OBJECTIVES: Avoidable mortality is often used as a key indicator of broader health inequalities. Health inequalities refer to unfair differences in the quality of health and wellbeing, and health care across different populations. This includes differences in the presence of disease, health outcomes, or access to health care. Migrants represent a disadvantaged and growing demographic with special health risks. This study analyses the usages of the concept of avoidable mortality as applied in studies on migrants in Europe...
April 2015: Public Health
Annette E Maxwell, Sandra Young, Catherine M Crespi, Roena Rabelo Vega, Reggie T Cayetano, Roshan Bastani
INTRODUCTION: There are an estimated 165,000 indigenous Mexicans living in California, including Mixtec and Zapotec immigrant farm workers. Because many of these immigrants speak only their native non-written languages, there is little information about the needs of this community. An academic-community partnership research team developed a survey to assess basic needs that are known to be social determinants of health in the Mixtec and Zapotec community in Ventura County. METHODS: In summer 2013, Spanish-Mixteco and Spanish-Zapoteco bilingual promotoras conducted surveys in Spanish, Mixteco and Zapoteco in the greater Oxnard area in Ventura County, California to assess the following basic needs: ability of adults and children to obtain health services; household needs regarding work opportunities, food, housing, transportation, safety and education; and discrimination...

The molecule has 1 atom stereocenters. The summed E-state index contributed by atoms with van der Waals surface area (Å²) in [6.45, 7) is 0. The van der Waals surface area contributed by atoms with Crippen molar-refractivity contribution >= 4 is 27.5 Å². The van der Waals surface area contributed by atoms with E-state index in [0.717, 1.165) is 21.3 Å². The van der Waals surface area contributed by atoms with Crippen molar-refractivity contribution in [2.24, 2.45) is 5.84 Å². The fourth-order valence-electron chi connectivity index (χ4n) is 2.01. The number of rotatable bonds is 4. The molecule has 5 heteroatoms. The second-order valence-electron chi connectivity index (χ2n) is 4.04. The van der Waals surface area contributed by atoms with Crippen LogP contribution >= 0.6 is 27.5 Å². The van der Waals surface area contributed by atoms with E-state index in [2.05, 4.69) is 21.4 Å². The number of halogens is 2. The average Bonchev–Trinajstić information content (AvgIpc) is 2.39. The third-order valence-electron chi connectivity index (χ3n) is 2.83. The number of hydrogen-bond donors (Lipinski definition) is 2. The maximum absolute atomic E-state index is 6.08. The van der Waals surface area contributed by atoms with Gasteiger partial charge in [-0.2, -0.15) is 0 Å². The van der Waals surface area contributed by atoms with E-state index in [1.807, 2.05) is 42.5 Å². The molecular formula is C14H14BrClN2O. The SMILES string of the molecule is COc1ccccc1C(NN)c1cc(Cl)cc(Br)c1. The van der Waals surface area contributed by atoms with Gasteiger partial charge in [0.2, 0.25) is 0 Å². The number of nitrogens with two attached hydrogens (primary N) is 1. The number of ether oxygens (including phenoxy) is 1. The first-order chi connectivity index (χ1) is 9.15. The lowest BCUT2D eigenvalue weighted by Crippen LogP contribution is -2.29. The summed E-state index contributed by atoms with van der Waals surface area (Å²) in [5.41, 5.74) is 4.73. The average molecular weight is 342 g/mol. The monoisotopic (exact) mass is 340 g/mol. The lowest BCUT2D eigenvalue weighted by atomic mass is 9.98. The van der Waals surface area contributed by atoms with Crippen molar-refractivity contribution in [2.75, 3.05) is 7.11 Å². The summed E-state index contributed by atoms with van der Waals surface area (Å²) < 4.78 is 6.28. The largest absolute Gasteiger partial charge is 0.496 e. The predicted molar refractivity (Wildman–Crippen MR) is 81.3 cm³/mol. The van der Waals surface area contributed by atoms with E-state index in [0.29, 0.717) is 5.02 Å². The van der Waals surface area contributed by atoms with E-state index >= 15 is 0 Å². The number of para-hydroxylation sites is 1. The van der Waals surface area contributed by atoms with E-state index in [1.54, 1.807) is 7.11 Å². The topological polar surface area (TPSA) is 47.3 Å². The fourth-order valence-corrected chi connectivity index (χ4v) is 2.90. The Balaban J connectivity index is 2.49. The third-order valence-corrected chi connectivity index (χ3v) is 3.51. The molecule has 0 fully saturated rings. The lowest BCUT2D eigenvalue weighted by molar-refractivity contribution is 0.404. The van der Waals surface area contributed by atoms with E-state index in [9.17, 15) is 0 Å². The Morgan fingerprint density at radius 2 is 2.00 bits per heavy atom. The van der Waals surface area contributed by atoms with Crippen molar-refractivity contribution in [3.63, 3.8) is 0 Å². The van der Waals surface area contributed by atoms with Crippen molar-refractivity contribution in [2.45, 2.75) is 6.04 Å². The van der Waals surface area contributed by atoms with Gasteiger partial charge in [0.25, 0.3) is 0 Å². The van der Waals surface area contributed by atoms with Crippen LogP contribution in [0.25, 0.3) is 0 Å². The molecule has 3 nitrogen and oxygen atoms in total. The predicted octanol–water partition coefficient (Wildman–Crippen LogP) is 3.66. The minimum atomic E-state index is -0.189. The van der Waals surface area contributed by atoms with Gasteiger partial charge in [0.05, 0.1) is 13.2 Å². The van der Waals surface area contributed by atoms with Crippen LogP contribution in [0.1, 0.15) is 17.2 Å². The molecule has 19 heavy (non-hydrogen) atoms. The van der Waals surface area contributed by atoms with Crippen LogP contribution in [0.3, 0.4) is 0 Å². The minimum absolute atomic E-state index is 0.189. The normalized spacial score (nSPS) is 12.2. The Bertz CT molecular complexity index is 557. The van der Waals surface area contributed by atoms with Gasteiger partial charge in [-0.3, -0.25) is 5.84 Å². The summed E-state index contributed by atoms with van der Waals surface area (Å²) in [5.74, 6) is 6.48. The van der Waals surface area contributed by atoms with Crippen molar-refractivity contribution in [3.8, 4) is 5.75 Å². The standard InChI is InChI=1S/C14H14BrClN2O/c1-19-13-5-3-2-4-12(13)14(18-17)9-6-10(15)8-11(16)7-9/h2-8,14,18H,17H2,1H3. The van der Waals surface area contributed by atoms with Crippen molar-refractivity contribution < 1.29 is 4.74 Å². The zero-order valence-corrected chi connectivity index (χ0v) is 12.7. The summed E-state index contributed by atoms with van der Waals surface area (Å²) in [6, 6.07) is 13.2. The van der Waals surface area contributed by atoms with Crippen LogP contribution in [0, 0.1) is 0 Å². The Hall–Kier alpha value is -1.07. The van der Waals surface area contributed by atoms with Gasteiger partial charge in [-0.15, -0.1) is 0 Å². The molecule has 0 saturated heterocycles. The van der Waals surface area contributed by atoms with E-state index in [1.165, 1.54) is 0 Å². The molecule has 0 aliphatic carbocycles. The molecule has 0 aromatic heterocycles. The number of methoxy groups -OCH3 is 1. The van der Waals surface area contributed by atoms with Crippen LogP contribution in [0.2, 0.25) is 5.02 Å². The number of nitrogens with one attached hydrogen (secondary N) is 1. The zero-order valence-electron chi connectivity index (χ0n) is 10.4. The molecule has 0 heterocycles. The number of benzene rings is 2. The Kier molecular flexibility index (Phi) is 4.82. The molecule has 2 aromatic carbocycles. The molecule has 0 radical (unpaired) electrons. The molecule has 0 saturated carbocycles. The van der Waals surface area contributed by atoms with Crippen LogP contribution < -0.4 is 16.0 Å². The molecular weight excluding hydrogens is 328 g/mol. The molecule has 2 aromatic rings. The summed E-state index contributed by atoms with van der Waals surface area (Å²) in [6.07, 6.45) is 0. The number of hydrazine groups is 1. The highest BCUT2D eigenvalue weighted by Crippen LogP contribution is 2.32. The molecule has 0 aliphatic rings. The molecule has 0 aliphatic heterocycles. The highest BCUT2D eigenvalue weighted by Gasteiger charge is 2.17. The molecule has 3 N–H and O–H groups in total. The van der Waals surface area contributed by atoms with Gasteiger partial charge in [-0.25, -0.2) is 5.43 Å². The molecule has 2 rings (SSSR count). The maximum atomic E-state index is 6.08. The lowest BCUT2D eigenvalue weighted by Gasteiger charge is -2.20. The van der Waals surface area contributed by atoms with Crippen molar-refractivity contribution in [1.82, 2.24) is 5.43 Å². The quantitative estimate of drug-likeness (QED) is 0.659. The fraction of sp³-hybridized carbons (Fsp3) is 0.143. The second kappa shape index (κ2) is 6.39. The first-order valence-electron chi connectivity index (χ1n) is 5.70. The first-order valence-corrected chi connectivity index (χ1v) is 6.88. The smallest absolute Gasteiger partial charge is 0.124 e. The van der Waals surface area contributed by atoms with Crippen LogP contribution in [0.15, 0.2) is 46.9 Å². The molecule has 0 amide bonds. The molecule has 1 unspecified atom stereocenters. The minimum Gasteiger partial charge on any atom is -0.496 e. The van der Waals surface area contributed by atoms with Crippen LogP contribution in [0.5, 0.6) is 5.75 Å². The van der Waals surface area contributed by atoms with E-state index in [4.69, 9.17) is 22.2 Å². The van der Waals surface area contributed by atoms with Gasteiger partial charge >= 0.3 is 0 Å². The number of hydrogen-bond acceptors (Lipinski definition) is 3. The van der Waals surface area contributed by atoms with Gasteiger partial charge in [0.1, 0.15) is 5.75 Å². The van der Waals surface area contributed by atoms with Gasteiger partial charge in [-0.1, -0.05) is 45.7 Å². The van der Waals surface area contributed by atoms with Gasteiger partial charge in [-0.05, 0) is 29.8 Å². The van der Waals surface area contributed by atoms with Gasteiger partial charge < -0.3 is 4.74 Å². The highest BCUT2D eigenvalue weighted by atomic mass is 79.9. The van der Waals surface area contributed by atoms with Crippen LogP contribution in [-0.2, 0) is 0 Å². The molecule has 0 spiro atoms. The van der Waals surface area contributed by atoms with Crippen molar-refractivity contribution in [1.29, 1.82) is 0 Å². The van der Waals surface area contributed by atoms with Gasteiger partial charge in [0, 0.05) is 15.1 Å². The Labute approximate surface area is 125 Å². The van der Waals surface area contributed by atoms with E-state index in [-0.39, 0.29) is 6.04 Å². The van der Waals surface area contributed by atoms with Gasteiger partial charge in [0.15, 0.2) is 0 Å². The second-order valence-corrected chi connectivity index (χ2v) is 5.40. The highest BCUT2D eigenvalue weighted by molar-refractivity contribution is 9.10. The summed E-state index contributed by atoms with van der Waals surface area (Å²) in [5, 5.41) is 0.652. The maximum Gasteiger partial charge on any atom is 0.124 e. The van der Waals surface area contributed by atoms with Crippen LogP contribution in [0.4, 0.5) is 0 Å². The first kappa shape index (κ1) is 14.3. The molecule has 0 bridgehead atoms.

2015: International Journal for Equity in Health
Gilbert C Gee, Chandra L Ford
Racial minorities bear a disproportionate burden of morbidity and mortality. These inequities might be explained by racism, given the fact that racism has restricted the lives of racial minorities and immigrants throughout history. Recent studies have documented that individuals who report experiencing racism have greater rates of illnesses. While this body of research has been invaluable in advancing knowledge on health inequities, it still locates the experiences of racism at the individual level. Yet, the health of social groups is likely most strongly affected by structural, rather than individual, phenomena...